To Chew Or Not To Chew? – The Great Rawhide Debate
With pretty much every family I meet that wants help with their dog, at some point I ask “Do you ever give your dog rawhides?”
I ask for any of a variety of reasons.
First of all chewing can keep a dog’s teeth clean, prevent decay and infection, and help cure bad breath. Rawhides exercise the jaws and can physically exhaust a pent-up dog, leaving him tired and happy. They provide a release of the canine urge to chew, rip, and destroy, that otherwise will surely be taken out on nearby shoes or (for some reason it seems) your most cherished possessions. Most dogs find chewing rawhides mentally stimulating, exhausting, and satisfying. Rawhides can be used to help prevent or cure boredom, hyperactivity, separation anxiety, and even exhibition of prey drive and resource guarding. And they can act as some of the most lasting and impactful rewards for good behavior, useful in obedience training of any sort.
Here are some of the most common answers I get to the question “Do you use rawhides?”:
“There’s always food in his bowl.”
“We give him treats all the time.”
“Sometimes he chews his Kong.”
“He destroys them in seconds.”
“We tried, but he doesn’t like them.”
“I thought they’re dangerous!”
“Our veterinarian told us not to.”
Rawhides are certainly not right for every dog in every situation, so I want to clear up what I see as some confusions and say my opinion about the rest.
|Why do these always remind me of those
valentine hearts that say “Be Mine”?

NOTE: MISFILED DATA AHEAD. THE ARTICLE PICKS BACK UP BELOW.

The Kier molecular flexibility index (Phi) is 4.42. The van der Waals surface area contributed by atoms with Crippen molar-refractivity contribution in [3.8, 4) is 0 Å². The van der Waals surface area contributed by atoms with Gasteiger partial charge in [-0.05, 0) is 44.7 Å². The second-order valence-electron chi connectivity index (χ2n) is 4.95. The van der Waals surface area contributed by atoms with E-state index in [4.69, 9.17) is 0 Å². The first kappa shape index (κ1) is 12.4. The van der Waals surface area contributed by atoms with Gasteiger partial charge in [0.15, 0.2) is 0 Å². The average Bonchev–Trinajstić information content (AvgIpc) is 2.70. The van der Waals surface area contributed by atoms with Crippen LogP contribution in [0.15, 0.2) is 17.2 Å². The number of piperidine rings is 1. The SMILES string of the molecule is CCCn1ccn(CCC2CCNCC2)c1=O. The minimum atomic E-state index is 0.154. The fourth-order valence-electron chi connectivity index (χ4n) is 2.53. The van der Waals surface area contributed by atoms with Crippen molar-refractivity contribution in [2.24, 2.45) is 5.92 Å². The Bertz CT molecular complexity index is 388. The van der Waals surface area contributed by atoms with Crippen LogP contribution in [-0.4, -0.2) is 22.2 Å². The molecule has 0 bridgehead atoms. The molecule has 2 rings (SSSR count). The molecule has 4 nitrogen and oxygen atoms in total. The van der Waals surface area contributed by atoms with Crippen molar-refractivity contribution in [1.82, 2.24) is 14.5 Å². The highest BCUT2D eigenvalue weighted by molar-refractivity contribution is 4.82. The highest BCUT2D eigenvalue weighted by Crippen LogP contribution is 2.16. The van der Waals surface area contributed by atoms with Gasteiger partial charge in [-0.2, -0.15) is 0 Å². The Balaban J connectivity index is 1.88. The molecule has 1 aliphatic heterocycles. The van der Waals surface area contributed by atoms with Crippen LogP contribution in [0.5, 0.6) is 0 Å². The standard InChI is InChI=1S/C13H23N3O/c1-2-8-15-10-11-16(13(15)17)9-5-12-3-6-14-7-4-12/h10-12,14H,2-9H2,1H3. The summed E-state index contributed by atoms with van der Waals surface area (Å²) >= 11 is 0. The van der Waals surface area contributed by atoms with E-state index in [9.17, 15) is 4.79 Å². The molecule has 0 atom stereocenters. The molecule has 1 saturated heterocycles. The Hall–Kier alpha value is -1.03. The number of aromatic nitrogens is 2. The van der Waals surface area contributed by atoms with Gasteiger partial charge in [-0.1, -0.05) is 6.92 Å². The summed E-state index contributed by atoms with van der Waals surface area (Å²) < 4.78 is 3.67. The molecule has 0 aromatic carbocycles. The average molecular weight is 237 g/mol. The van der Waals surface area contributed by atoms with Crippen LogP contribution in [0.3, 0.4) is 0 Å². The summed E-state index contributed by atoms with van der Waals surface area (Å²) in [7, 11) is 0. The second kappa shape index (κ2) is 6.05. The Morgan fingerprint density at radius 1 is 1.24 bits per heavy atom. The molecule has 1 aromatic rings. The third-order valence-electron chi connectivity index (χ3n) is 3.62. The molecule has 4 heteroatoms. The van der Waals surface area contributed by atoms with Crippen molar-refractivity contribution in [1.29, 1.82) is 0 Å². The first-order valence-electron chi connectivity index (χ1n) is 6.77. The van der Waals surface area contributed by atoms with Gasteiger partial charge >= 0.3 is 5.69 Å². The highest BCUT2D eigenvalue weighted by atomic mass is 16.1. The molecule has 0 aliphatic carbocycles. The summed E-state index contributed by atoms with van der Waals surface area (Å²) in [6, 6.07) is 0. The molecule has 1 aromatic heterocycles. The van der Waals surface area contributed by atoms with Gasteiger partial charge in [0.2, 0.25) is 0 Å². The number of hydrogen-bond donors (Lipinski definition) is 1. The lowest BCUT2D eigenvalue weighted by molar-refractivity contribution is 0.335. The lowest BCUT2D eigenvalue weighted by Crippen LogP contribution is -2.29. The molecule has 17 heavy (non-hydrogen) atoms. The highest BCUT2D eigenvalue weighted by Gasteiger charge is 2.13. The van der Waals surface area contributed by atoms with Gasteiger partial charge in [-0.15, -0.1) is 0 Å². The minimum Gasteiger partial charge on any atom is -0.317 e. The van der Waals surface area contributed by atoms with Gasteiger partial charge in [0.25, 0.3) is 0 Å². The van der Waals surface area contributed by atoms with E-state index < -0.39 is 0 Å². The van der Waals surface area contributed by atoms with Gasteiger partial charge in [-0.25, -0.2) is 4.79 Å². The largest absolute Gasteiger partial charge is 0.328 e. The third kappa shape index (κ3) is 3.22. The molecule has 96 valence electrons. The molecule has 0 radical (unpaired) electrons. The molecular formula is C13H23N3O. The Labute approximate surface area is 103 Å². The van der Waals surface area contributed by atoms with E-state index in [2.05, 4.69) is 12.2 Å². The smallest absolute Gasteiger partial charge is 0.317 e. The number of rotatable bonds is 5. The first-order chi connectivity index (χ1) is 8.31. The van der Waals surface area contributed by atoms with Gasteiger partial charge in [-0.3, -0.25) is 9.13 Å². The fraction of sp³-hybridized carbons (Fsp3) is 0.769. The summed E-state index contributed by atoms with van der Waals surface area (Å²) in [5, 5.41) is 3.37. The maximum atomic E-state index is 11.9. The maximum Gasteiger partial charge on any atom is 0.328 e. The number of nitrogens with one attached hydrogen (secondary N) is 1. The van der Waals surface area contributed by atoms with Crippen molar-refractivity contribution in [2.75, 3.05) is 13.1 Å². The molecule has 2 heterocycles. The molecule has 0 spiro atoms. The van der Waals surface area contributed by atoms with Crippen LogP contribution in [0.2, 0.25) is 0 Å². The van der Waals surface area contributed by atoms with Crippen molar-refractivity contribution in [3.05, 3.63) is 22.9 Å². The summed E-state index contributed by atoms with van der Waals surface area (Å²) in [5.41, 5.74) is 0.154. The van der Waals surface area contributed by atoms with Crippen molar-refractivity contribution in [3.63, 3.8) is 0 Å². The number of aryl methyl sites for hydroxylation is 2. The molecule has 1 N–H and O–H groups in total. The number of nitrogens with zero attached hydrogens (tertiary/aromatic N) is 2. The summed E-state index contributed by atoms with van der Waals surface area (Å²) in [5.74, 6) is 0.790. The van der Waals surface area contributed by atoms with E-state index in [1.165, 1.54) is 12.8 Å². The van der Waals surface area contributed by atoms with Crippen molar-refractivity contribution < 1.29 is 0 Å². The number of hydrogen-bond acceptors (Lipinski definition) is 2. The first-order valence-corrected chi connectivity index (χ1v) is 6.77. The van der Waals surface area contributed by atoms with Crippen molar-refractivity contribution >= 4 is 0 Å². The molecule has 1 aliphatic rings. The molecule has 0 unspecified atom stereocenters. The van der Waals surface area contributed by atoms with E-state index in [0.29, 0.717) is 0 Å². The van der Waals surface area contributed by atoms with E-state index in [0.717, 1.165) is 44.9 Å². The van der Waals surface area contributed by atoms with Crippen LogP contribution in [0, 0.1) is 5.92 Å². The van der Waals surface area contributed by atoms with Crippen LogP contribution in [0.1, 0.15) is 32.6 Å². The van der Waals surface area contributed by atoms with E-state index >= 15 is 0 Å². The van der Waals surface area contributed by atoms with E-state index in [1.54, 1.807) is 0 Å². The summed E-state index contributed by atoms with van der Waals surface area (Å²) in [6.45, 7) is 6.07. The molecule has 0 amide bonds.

First of all, FOOD is sustenance, for nourishment – nutrients, protein, fat, fiber, etc. Though it needs to be chewed, that isn’t its main purpose.
And “treats” serve a different purpose as well: as I use the word, treats are delicious edible goodies that, thought they might not be as wholly healthy as the dog’s daily food, aren’t designed solely for release of chewing energy.
|Not so yummy|
The fact that your dog has many toys to play with does not mean he doesn’t crave or need rawhides to chew.
|Probably not as enjoyable for Fido|
Cloth toys, for one, are fun to throw or chase, and maybe mash on or squeak, but if your dog tries to chew them you’ll be at the store buying new ones in no time. And it can be dangerous to let your dog go to town on these, as the cloth and fiber fillings are usually indigestible.
|Ok, now THAT’S a funny toy!|
Rubber toys and chews such as Kongs and Nylabones are often recommended as healthy alternatives to rawhides. But you’ll likely find that your dog won’t chew them for nearly as long. First of all most rubber
toys – even the flavored ones – aren’t anywhere near as delicious to Junior as his rawhides. Second of all they’re not as satisfying to chew: most dogs want to wreak a trail of destruction as they chomp, and these things are engineered precisely to be virtually indestructible.
|The classic Kong|
In addition, every vet or trainer has met dogs who don’t know the word “indestructible”, and who have disintegrated these inedible objects. And that can be very dangerous, as poochie can’t digest rubber or plastic any better than we can.
What about actual, genuine animal bones? We all know chicken bones are deadly because they splinter, but at any pet store you can buy relatively safe bones of other animals. These are tasty and usually do get poochie chomping. The reason these are often stuffed with some sort of delicious marrow-esque treat to lick out, however, is that Rufus probably won’t be able to chew the real bone any more than its indestructible synthetic version. And what’s worse, he can crack his teeth on it while trying. Unlike rawhides, real bones don’t expand and soften when moistened and chewed.
All of which is why rawhides were created – to be chewably tough but not too tough. Rawhide is the inner layer of cow or horse hides, split, washed, dried, and formed into different shapes. It is normally 80-85% protein, 10-12% fiber and moisture, and 1-2% fat. It comes in a variety of forms that run from easily chewed into little bits (better for light chewers and small dogs) to super-tough (suitable for aggressive chewers and bigger dogs).
In order from lightest to toughest, that list goes:
|Granulated / extruded
Varieties of compressed rawhides